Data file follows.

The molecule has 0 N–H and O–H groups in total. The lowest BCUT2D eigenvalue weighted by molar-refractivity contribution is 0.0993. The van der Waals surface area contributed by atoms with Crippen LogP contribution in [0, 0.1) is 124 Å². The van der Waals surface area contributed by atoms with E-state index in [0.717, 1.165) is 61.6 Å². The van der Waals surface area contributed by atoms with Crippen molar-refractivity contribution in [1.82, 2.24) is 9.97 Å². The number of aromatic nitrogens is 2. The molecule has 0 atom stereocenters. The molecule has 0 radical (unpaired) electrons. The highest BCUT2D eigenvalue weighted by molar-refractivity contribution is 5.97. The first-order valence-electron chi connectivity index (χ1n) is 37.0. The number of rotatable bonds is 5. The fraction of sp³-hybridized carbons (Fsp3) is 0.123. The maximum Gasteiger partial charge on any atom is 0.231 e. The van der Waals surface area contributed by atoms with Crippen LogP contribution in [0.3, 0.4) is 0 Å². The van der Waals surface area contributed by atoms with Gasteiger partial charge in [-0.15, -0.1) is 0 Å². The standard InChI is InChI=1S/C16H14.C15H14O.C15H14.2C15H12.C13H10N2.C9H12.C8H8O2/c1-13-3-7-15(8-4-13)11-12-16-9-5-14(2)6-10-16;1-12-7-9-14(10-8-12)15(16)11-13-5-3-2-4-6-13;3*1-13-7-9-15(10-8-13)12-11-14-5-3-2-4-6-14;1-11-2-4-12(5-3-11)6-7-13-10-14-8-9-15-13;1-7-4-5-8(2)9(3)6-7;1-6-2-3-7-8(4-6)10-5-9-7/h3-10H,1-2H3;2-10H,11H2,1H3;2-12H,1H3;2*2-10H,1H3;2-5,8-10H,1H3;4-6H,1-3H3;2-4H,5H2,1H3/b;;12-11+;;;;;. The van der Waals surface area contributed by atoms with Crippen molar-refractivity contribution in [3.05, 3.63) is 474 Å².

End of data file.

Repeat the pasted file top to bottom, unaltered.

The molecule has 0 N–H and O–H groups in total. The lowest BCUT2D eigenvalue weighted by molar-refractivity contribution is 0.0993. The van der Waals surface area contributed by atoms with Crippen LogP contribution in [0, 0.1) is 124 Å². The van der Waals surface area contributed by atoms with E-state index in [0.717, 1.165) is 61.6 Å². The van der Waals surface area contributed by atoms with Crippen molar-refractivity contribution in [1.82, 2.24) is 9.97 Å². The number of aromatic nitrogens is 2. The molecule has 0 atom stereocenters. The molecule has 0 radical (unpaired) electrons. The highest BCUT2D eigenvalue weighted by molar-refractivity contribution is 5.97. The first-order valence-electron chi connectivity index (χ1n) is 37.0. The number of rotatable bonds is 5. The fraction of sp³-hybridized carbons (Fsp3) is 0.123. The maximum Gasteiger partial charge on any atom is 0.231 e. The van der Waals surface area contributed by atoms with Crippen LogP contribution in [0.3, 0.4) is 0 Å². The van der Waals surface area contributed by atoms with Gasteiger partial charge in [-0.15, -0.1) is 0 Å². The standard InChI is InChI=1S/C16H14.C15H14O.C15H14.2C15H12.C13H10N2.C9H12.C8H8O2/c1-13-3-7-15(8-4-13)11-12-16-9-5-14(2)6-10-16;1-12-7-9-14(10-8-12)15(16)11-13-5-3-2-4-6-13;3*1-13-7-9-15(10-8-13)12-11-14-5-3-2-4-6-14;1-11-2-4-12(5-3-11)6-7-13-10-14-8-9-15-13;1-7-4-5-8(2)9(3)6-7;1-6-2-3-7-8(4-6)10-5-9-7/h3-10H,1-2H3;2-10H,11H2,1H3;2-12H,1H3;2*2-10H,1H3;2-5,8-10H,1H3;4-6H,1-3H3;2-4H,5H2,1H3/b;;12-11+;;;;;. The van der Waals surface area contributed by atoms with Crippen molar-refractivity contribution in [3.05, 3.63) is 474 Å².